Anna Grace Burnette ’13 wasn’t sure what she would do with her degree after she declared her major in psychology. As she learned more about forensic psychology, Burnette’s interest in forensic research and violent crime analysis grew. When she discovered the field could lead her to a job with the FBI, her decision to pursue a career in it was easy.
Burnette’s internship with the Bureau lasted two terms, from August 2013 to May 2014.
Q: What was your position with the FBI and what kind of work did you do?
A: I was a volunteer practicum intern assigned to Behavioral Analysis Unit 2 (BAU2) within the National Center for the Analysis of
Violent Crime, which is a division of the FBI. My day-to-day really varied, but the majority of work I did as an intern was research based. I worked on some research projects that were already ongoing, either with BAU2 or another BAU.
The interns and I toured the FBI Academy, which was really fun. I also went to the Office of the Medical Examiner in Baltimore, Md. and observed some autopsies, which was fascinating and actually not that disturbing. I also observed case conferences and presentations that agents and analysts gave to the interns about experiences they had within the FBI or cases that they had worked. That was a great learning opportunity for us, to see what they had done in the past and what they had learned from prior cases.
Q: Did you feel like you made a difference through your internship?
A: Yes. It was definitely rewarding. I felt challenged by my environment, and challenged to make sure the research I was doing was accurate because my supervisors were using exactly what I found, either for active cases, for answering questions about offender behaviors, or for background on a certain type of crime in general.
It was rewarding because I think all the BAUs do really incredible work – they support law enforcement and other organizations with a field coordinator acting as a liaison between the FBI and the local law enforcement. Everyone who works there has a specific expertise and they use their experience and expertise to really try to help.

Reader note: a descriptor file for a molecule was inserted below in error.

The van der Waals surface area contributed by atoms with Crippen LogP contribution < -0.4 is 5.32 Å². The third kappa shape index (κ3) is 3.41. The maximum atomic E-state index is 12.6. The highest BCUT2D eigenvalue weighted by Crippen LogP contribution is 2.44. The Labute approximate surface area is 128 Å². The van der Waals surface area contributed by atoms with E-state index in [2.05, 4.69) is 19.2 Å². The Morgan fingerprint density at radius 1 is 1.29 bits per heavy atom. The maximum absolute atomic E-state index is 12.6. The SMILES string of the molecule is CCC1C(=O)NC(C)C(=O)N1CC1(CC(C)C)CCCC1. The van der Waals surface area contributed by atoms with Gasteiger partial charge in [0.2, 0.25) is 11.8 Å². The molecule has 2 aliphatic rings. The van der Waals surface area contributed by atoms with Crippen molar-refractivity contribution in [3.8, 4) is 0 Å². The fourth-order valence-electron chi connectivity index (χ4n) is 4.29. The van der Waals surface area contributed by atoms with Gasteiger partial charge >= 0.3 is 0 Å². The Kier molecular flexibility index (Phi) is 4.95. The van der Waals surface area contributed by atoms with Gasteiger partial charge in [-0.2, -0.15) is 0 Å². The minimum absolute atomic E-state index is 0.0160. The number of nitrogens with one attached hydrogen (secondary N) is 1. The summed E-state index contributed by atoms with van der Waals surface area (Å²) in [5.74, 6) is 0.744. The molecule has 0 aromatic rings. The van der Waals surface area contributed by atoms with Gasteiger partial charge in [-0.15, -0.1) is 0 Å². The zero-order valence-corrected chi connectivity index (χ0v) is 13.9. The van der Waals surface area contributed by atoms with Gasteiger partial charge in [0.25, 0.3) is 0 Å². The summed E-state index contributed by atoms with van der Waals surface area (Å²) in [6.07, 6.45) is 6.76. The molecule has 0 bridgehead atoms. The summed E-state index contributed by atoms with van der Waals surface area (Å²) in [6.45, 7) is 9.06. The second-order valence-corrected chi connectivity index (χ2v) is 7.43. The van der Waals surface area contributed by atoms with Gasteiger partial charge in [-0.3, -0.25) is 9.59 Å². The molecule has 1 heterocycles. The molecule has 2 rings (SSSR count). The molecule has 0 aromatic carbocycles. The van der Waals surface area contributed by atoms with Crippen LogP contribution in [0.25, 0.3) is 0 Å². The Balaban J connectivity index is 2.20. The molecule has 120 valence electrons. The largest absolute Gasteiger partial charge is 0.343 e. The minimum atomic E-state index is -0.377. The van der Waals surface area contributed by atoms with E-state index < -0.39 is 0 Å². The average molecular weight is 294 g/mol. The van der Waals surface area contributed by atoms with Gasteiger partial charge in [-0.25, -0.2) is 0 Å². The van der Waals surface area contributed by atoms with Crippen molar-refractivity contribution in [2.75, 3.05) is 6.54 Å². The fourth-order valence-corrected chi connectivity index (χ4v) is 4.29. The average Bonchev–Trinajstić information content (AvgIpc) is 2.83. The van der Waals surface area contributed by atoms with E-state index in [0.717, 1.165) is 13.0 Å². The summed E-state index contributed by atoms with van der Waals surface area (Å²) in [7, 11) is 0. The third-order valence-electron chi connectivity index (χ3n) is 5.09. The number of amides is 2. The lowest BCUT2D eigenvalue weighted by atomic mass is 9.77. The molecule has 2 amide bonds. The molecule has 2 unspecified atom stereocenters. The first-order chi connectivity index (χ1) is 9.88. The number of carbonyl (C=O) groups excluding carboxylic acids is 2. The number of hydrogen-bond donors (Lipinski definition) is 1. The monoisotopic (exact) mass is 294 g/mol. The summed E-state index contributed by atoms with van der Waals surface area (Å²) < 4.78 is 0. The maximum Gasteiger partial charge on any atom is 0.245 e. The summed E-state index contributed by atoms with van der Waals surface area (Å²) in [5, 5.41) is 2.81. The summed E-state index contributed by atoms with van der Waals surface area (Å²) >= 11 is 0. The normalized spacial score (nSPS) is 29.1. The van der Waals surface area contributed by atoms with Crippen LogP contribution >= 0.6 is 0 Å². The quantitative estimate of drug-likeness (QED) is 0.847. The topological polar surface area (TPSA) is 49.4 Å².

Q: What sparked your interest in violent crime analysis?
A: I don’t know that there was one particular event that sparked my interest in analyzing violent crime. Once psychology became my major my professors really encouraged me to pick a division that interested me and the more I learned about forensics, the more I loved it. It’s such a diverse field, you can really go into anything – the prison system, mental health facilities, teaching or a government agency like the FBI. Once I realized I could work for the FBI through forensics and violent crime I kind of fell in love with the field.
Q:What did you like most about your internship?
A: The people I worked with, particularly those in BAU2. They were patient with me and answered my questions and got me involved with cases, projects and research. It wasn’t the kind of internship where you make coffee and run errands – I was really involved and really participating day-to-day.
The internship was supposed to end in December, and if I hadn’t really connected so well with the unit I wouldn’t have asked to extend, but because they are so amazing I did ask and I’m so glad I got the extension.
Additionally, the internship was a unique opportunity for me to see the FBI from the inside since I want to work for them one day. I had done so much research about it prior, but it was different actually being there and really understanding what my supervisors do. It was an awesome experience.
Q: How did you find out about the internship?